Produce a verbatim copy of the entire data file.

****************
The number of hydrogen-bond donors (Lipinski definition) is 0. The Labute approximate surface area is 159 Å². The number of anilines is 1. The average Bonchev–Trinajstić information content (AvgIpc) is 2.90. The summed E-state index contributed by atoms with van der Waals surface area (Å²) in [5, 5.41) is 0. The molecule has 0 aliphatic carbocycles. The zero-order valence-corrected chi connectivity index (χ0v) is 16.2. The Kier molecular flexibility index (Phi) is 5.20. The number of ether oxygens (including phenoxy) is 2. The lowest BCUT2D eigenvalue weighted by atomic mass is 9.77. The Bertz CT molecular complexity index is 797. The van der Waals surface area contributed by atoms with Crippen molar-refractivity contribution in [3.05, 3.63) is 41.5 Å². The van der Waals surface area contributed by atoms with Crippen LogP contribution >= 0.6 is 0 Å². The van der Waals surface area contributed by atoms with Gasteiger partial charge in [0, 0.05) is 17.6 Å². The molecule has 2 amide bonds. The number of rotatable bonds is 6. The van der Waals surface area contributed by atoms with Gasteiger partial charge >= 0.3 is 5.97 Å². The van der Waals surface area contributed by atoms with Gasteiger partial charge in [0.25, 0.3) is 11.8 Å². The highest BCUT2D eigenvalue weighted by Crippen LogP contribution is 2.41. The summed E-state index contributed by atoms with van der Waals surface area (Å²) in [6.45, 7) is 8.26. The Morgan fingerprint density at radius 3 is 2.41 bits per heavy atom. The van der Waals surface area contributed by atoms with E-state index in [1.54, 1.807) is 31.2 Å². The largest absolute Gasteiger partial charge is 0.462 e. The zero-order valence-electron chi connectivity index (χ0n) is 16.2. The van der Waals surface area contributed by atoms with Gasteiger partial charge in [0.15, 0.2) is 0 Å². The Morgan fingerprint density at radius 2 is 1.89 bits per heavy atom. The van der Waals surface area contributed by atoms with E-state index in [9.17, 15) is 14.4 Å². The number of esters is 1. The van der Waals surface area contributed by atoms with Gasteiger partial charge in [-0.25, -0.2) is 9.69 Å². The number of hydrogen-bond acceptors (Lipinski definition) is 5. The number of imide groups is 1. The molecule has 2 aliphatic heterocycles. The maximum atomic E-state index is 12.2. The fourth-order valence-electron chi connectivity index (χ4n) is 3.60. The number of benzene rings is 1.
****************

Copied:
The number of hydrogen-bond donors (Lipinski definition) is 0. The Labute approximate surface area is 159 Å². The number of anilines is 1. The average Bonchev–Trinajstić information content (AvgIpc) is 2.90. The summed E-state index contributed by atoms with van der Waals surface area (Å²) in [5, 5.41) is 0. The molecule has 0 aliphatic carbocycles. The zero-order valence-corrected chi connectivity index (χ0v) is 16.2. The Kier molecular flexibility index (Phi) is 5.20. The number of ether oxygens (including phenoxy) is 2. The lowest BCUT2D eigenvalue weighted by atomic mass is 9.77. The Bertz CT molecular complexity index is 797. The van der Waals surface area contributed by atoms with Crippen molar-refractivity contribution in [3.05, 3.63) is 41.5 Å². The van der Waals surface area contributed by atoms with Crippen LogP contribution >= 0.6 is 0 Å². The van der Waals surface area contributed by atoms with Gasteiger partial charge in [0, 0.05) is 17.6 Å². The molecule has 2 amide bonds. The number of rotatable bonds is 6. The van der Waals surface area contributed by atoms with Gasteiger partial charge >= 0.3 is 5.97 Å². The van der Waals surface area contributed by atoms with Gasteiger partial charge in [0.25, 0.3) is 11.8 Å². The highest BCUT2D eigenvalue weighted by Crippen LogP contribution is 2.41. The summed E-state index contributed by atoms with van der Waals surface area (Å²) in [6.45, 7) is 8.26. The Morgan fingerprint density at radius 3 is 2.41 bits per heavy atom. The van der Waals surface area contributed by atoms with E-state index in [1.54, 1.807) is 31.2 Å². The largest absolute Gasteiger partial charge is 0.462 e. The zero-order valence-electron chi connectivity index (χ0n) is 16.2. The van der Waals surface area contributed by atoms with Gasteiger partial charge in [0.15, 0.2) is 0 Å². The Morgan fingerprint density at radius 2 is 1.89 bits per heavy atom. The van der Waals surface area contributed by atoms with E-state index in [9.17, 15) is 14.4 Å². The number of esters is 1. The van der Waals surface area contributed by atoms with Gasteiger partial charge in [-0.25, -0.2) is 9.69 Å². The number of hydrogen-bond acceptors (Lipinski definition) is 5. The number of imide groups is 1. The molecule has 2 aliphatic heterocycles. The maximum atomic E-state index is 12.2. The fourth-order valence-electron chi connectivity index (χ4n) is 3.60. The number of benzene rings is 1.